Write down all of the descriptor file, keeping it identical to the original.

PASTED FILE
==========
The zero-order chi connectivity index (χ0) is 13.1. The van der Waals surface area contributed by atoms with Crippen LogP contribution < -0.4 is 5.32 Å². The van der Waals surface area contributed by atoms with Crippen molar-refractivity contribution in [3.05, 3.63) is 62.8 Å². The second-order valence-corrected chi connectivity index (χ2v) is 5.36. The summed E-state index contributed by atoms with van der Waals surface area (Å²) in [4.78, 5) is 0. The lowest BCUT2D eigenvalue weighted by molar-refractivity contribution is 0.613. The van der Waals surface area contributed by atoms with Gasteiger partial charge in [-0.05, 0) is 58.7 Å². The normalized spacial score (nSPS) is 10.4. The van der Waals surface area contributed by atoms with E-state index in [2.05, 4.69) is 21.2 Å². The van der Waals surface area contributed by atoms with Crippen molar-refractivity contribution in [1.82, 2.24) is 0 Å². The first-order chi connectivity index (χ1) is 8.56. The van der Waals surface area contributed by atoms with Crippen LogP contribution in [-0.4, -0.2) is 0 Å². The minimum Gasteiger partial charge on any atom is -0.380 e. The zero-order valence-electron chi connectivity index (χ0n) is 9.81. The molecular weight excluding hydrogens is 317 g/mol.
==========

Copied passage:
The zero-order chi connectivity index (χ0) is 13.1. The van der Waals surface area contributed by atoms with Crippen LogP contribution < -0.4 is 5.32 Å². The van der Waals surface area contributed by atoms with Crippen molar-refractivity contribution in [3.05, 3.63) is 62.8 Å². The second-order valence-corrected chi connectivity index (χ2v) is 5.36. The summed E-state index contributed by atoms with van der Waals surface area (Å²) in [4.78, 5) is 0. The lowest BCUT2D eigenvalue weighted by molar-refractivity contribution is 0.613. The van der Waals surface area contributed by atoms with Gasteiger partial charge in [-0.05, 0) is 58.7 Å². The normalized spacial score (nSPS) is 10.4. The van der Waals surface area contributed by atoms with E-state index in [2.05, 4.69) is 21.2 Å². The van der Waals surface area contributed by atoms with Crippen molar-refractivity contribution in [1.82, 2.24) is 0 Å². The first-order chi connectivity index (χ1) is 8.56. The van der Waals surface area contributed by atoms with Crippen LogP contribution in [-0.4, -0.2) is 0 Å². The minimum Gasteiger partial charge on any atom is -0.380 e. The zero-order valence-electron chi connectivity index (χ0n) is 9.81. The molecular weight excluding hydrogens is 317 g/mol.